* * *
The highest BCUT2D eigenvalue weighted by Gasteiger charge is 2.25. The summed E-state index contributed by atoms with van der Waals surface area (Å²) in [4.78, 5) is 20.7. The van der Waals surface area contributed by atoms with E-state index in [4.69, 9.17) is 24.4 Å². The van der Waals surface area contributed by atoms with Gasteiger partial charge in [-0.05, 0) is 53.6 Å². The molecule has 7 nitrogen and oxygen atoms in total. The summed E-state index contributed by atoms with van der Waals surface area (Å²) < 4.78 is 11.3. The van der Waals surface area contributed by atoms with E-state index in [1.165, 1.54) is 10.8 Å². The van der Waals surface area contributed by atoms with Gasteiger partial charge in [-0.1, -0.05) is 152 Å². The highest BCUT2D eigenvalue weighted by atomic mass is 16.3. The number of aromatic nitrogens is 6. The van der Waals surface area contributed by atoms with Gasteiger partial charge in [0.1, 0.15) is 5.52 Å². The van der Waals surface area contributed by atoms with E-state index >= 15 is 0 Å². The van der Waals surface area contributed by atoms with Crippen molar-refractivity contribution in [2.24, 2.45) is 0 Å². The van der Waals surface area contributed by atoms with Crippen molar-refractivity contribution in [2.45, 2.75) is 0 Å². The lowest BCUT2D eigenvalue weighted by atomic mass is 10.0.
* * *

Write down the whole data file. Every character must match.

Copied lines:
The highest BCUT2D eigenvalue weighted by Gasteiger charge is 2.25. The summed E-state index contributed by atoms with van der Waals surface area (Å²) in [4.78, 5) is 20.7. The van der Waals surface area contributed by atoms with E-state index in [4.69, 9.17) is 24.4 Å². The van der Waals surface area contributed by atoms with Gasteiger partial charge in [-0.05, 0) is 53.6 Å². The molecule has 7 nitrogen and oxygen atoms in total. The summed E-state index contributed by atoms with van der Waals surface area (Å²) < 4.78 is 11.3. The van der Waals surface area contributed by atoms with E-state index in [1.165, 1.54) is 10.8 Å². The van der Waals surface area contributed by atoms with Gasteiger partial charge in [-0.1, -0.05) is 152 Å². The highest BCUT2D eigenvalue weighted by atomic mass is 16.3. The number of aromatic nitrogens is 6. The van der Waals surface area contributed by atoms with Gasteiger partial charge in [0.1, 0.15) is 5.52 Å². The van der Waals surface area contributed by atoms with E-state index >= 15 is 0 Å². The van der Waals surface area contributed by atoms with Crippen molar-refractivity contribution in [2.24, 2.45) is 0 Å². The van der Waals surface area contributed by atoms with Crippen molar-refractivity contribution in [2.45, 2.75) is 0 Å². The lowest BCUT2D eigenvalue weighted by atomic mass is 10.0.